Towards transformative change: polycentric governance as a way to achieve the SDGs more inclusively

Governing SDG Interactions,Knowledge brokering,Project15 Mar 2023Sasha Al Busaidy

In February, Prof. Dr Art Dewulf and Dr Daniel Wiegant of Wageningen University (WUR) organised a three-day project meeting to kick off the four-year research project on Sustainable Development Goals (SDGs) governance and decision-making in East Africa – “Beyond cherry”-picking”: aligning development actors and efforts for inclusive and effective governance of trade-offs and synergies between SDGs in East Africa – as part of the NWO-funded research programme on SDG Interactions and Policy Interventions in Developing Countries.

Attendees included project researchers, representatives from co-applying institutions, international cooperation partners (Organisation for Economic Co-operation and Development – OECD), and African institutions (African Union Peer Review Mechanism – AU-PRM), as well as other stakeholders (e.g., the Dutch Ministry of Foreign Affairs). The highlights of the meeting can be summarized as follows:

  • The impact of the SDGs on fostering transformative change has been limited, according to Prof. Frank Biermann of Utrecht University who delivered the keynote speech.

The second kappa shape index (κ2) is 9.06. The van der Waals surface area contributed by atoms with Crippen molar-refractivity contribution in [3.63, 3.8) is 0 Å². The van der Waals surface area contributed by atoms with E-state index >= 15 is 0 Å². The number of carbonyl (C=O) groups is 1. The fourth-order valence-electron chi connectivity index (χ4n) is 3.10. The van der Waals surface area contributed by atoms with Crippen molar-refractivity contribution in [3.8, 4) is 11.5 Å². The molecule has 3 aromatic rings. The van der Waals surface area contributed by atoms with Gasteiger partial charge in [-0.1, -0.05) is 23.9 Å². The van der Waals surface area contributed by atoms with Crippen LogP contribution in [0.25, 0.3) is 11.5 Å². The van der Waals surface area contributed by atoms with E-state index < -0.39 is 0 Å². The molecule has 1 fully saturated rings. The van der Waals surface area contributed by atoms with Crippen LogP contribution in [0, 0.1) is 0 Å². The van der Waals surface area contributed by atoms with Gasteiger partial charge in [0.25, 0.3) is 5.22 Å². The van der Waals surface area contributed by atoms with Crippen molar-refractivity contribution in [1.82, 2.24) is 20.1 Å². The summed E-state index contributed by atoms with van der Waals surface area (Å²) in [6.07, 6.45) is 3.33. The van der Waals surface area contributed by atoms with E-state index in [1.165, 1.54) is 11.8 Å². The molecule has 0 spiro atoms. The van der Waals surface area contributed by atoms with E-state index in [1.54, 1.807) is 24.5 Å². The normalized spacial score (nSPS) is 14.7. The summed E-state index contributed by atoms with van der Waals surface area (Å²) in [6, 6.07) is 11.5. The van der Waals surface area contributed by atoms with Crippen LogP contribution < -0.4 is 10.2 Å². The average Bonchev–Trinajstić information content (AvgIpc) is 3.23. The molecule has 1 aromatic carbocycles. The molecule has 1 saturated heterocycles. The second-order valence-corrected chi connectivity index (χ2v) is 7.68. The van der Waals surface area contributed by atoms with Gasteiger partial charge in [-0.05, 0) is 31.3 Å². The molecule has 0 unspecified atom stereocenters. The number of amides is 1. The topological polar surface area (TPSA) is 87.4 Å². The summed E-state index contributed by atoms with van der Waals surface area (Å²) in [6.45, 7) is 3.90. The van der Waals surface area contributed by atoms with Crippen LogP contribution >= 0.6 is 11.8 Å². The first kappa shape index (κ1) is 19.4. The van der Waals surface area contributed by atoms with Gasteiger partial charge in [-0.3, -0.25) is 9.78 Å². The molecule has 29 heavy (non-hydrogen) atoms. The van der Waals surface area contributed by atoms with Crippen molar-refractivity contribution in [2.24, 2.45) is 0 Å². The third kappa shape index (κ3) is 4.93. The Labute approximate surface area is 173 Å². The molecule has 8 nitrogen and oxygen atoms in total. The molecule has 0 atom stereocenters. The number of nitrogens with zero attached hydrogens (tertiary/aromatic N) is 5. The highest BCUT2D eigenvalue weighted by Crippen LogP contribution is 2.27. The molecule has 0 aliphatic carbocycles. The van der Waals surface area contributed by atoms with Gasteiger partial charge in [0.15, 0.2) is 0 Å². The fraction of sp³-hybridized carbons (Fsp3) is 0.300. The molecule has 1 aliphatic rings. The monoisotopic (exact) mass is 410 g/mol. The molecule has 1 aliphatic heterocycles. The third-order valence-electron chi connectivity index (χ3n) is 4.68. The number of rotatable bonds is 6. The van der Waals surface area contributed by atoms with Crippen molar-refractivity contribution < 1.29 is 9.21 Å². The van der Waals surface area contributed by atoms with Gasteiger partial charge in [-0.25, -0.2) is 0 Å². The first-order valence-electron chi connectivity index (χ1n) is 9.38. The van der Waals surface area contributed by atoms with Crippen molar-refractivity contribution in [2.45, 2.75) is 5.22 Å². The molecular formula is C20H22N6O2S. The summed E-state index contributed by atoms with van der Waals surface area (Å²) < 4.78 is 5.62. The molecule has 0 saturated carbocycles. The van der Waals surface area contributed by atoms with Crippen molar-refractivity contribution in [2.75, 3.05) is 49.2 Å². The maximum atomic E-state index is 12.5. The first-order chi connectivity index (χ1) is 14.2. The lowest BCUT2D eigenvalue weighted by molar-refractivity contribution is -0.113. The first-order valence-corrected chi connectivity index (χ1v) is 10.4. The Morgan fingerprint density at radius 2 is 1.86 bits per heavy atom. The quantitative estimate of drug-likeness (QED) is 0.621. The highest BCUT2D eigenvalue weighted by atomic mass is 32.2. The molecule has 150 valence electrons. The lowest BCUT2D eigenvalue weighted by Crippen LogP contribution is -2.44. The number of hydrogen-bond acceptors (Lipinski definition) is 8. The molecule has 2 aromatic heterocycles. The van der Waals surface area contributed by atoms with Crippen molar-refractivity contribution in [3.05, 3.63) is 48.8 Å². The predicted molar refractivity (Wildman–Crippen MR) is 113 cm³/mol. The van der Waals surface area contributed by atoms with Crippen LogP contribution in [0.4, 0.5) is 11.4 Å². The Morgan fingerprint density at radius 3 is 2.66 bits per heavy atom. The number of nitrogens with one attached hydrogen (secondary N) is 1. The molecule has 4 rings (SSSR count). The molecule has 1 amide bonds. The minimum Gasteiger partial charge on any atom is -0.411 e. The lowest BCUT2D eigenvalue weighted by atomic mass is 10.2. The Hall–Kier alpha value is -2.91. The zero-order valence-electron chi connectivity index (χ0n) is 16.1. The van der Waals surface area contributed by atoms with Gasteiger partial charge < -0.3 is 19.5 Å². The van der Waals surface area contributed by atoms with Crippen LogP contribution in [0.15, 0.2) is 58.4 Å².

• The political impacts of the SDGs in the African context are increasingly visible, with countries such as Uganda, Tanzania, and Kenya aligning their national development policies with the SDGs and translating them into local languages, as stated by Ms Hamouda from AU-PRM.
  • There is a need to focus on peaceful and inclusive societies (SDG 16) and reform institutions in order to promote inclusive development.
  • The concept of ‘inclusive development’ needs to be further unpacked and concretized at the project level in order to make a meaningful contribution to the debate.
  • Postdoc and PhD candidates from Kenya, Ethiopia, and Uganda – connected by a cross-cutting comparative research framework on polycentric governance – will investigate SDG interactions from a governance perspective. The focus will be on SDG 2 (zero hunger) in Kenya, SDG 15 (life on land) in Ethiopia, and SDG 6 (clean water) in Uganda. The research will take an innovative approach by studying each case from a global to local and local to global perspective.
  • To translate SDG governance research into policy action, the importance of evidence-based policy approaches was emphasized. Multi-stakeholder dialogue is necessary to align efforts across sectors and governance levels and to create enabling policy environments.
  • The knowledge brokering and synthesis consortium, which includes the University of Amsterdam and The Broker, will work to build bridges between different fields of knowledge, stimulate closer cooperation and facilitate mutual knowledge exchange among stakeholders.

You can download the conference report here.

For more information on the research project, you can visit this page on our website.